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This article is a continuation from two previous articles which you can read here and here. It was inspired by Allain de Botton’s book the ‘The Architecture of Happiness’ – I would highly recommend this read to anyone with a deeper interest in a philosophical look at the aesthetics of place.


The objects and designs we surround ourselves with can tell powerful stories about who we are and who we wish to become. As the spaces we are often most at liberty to shape in accordance with our own wishes, our homes can serve as the physical embodiment of the stories we wish to tell ourselves.

For centuries, Western culture’s aesthetic values have been dominated by the ideal of ‘perfection’. Whether reflected in preferences for symmetry and perfect proportions, or a preference for the new and the blemish-free, much of Western culture’s aesthetic principals are inspired by the desire to create a homage to that which is perfect or idealised rather than the world as it is.

In his book ‘The Architecture of Happiness’ Alain De Botton writes that in both early Christianity and Islam, theologians proposed that “exquisite surroundings” had the potential to “edge us towards perfection.” They believed that beautiful environments that embodied the ideals of perfection could inspire people to strive to become better, more perfect versions of themselves.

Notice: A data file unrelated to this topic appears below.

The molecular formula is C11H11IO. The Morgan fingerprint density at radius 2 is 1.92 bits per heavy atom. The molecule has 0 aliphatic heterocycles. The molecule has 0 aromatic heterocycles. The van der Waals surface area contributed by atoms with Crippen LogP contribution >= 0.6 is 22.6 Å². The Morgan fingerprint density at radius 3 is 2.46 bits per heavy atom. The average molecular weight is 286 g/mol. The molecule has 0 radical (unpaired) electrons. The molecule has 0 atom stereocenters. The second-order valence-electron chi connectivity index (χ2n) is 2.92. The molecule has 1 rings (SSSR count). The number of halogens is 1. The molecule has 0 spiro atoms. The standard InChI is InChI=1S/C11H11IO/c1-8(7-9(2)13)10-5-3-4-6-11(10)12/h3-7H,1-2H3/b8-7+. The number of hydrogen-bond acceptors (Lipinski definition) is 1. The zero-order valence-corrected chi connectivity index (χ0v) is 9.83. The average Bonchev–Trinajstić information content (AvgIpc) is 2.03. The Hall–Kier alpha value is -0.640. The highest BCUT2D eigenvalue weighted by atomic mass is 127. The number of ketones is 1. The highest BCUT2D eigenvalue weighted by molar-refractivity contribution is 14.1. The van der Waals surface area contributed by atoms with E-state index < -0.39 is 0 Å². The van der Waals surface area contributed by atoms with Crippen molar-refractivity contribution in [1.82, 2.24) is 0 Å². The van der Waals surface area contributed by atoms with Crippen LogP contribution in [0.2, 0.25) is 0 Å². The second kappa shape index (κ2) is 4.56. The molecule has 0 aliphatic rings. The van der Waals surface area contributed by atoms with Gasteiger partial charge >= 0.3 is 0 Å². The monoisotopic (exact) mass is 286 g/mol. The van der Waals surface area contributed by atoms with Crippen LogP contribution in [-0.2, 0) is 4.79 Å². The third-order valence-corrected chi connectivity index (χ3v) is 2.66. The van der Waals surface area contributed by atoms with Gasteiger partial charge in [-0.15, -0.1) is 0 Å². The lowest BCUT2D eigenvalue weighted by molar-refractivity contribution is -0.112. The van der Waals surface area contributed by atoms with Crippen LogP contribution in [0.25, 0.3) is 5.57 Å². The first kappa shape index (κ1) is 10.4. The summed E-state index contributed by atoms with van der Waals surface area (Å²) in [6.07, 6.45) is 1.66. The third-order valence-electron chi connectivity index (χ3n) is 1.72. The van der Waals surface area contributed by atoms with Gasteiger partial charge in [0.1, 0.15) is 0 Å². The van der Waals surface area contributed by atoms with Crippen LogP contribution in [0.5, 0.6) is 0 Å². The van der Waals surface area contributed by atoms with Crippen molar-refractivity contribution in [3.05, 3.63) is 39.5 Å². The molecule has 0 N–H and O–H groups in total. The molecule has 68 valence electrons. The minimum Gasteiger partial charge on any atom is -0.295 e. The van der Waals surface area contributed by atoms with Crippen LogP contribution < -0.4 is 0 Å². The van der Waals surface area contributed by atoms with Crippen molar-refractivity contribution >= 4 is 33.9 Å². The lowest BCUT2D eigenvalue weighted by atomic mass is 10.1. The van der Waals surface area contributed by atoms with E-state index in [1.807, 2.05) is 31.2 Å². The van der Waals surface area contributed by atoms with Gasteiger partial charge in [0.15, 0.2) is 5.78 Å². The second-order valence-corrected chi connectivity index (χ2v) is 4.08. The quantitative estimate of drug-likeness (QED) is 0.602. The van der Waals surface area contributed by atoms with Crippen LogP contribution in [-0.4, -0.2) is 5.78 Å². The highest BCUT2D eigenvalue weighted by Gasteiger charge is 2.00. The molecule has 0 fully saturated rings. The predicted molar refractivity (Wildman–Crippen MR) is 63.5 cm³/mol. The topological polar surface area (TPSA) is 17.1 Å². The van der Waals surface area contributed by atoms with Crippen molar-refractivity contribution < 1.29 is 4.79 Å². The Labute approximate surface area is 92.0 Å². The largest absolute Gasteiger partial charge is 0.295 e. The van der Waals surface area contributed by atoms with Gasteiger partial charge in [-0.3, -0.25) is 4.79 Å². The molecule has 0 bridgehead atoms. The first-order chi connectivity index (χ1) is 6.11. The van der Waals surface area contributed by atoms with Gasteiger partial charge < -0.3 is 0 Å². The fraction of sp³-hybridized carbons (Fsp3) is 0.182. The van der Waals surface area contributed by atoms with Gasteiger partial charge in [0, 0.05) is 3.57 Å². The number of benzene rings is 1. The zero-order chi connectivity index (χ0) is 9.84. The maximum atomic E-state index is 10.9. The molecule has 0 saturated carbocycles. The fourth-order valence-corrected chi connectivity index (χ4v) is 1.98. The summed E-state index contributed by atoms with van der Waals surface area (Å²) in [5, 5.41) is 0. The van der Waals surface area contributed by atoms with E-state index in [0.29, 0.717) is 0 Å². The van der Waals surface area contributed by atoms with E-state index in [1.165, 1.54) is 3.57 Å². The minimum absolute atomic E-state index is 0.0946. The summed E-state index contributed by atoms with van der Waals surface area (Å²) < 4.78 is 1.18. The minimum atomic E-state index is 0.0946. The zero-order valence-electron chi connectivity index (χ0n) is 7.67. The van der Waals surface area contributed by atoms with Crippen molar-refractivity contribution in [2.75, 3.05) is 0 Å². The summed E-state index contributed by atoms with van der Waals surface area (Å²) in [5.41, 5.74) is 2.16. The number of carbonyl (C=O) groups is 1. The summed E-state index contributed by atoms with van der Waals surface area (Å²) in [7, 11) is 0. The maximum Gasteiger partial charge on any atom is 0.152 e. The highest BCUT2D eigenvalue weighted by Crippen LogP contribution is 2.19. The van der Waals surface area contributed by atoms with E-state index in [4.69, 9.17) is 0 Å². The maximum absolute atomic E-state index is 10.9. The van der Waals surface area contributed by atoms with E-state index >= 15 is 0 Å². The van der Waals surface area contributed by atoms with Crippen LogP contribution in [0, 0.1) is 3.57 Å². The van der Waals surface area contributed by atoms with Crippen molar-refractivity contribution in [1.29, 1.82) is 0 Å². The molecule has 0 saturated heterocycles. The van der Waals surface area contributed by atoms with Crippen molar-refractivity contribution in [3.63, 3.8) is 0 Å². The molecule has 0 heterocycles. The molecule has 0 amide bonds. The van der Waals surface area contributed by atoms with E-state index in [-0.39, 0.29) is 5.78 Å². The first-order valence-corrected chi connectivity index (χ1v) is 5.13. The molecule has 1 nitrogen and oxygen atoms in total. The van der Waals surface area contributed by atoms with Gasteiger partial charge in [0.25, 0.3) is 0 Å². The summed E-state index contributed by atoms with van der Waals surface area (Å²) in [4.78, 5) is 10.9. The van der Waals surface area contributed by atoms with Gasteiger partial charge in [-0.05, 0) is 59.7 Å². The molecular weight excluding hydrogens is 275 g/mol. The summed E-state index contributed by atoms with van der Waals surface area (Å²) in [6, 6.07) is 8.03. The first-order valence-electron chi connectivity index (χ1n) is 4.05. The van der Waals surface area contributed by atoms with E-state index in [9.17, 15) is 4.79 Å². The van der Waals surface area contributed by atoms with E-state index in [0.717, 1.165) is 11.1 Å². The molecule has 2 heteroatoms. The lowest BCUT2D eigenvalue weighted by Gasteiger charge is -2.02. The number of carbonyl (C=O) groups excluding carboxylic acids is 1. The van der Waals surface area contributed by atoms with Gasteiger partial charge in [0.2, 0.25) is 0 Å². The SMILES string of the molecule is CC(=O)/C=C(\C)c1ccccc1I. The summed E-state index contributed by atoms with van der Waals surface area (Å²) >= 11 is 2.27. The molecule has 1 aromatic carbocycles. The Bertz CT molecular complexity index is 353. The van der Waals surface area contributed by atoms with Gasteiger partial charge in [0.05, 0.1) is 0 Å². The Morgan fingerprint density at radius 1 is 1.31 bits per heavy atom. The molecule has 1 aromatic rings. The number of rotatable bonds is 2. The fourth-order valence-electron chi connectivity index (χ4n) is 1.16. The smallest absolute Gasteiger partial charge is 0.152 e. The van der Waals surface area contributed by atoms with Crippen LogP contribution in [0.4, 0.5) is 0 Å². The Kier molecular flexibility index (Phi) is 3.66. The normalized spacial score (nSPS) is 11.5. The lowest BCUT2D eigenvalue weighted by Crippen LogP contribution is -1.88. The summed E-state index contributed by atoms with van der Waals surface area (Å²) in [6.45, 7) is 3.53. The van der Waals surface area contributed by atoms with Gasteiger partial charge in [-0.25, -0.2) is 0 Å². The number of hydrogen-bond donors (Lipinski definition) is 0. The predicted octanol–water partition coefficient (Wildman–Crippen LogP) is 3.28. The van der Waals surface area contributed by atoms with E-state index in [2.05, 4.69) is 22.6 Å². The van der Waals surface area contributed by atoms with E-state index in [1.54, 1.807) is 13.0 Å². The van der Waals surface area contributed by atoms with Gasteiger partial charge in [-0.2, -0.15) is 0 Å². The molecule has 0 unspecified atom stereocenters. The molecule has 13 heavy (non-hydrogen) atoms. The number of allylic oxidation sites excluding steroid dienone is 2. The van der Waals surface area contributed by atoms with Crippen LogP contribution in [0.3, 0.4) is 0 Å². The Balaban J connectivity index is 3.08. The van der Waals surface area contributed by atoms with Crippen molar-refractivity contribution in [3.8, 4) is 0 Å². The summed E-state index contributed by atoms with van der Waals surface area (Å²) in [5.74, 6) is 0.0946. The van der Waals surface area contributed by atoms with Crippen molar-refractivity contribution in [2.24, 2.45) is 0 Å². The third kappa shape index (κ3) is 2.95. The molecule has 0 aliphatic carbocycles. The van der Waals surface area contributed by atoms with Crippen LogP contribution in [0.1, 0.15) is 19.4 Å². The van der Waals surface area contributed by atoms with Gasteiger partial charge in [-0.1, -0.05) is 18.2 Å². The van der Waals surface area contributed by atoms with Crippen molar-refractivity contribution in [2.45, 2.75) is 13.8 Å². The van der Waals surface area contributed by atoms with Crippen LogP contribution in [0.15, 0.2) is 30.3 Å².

A healthy aspiration towards betterment is indeed a noble striving. But Western culture has often pushed this obsession with perfection into absurdity. Modern Western aesthetic preferences suffer from an over-focus on unattainable ideals of perfection. Rather than instilling in us a desire to be better versions of ourselves, they paralyse us by deceiving us into believing that so many others have already attained perfection where we ourselves have not. Instead of inspiring us to strive towards betterment and growth, these false ideals disempower us by making us feel like we will never be able to catch up to what so many others already have.

And yet, we humans have an innate longing for a sense of balance. When our social norms and preferences tip too far in one direction, we often begin to long for something that will correct the imbalance.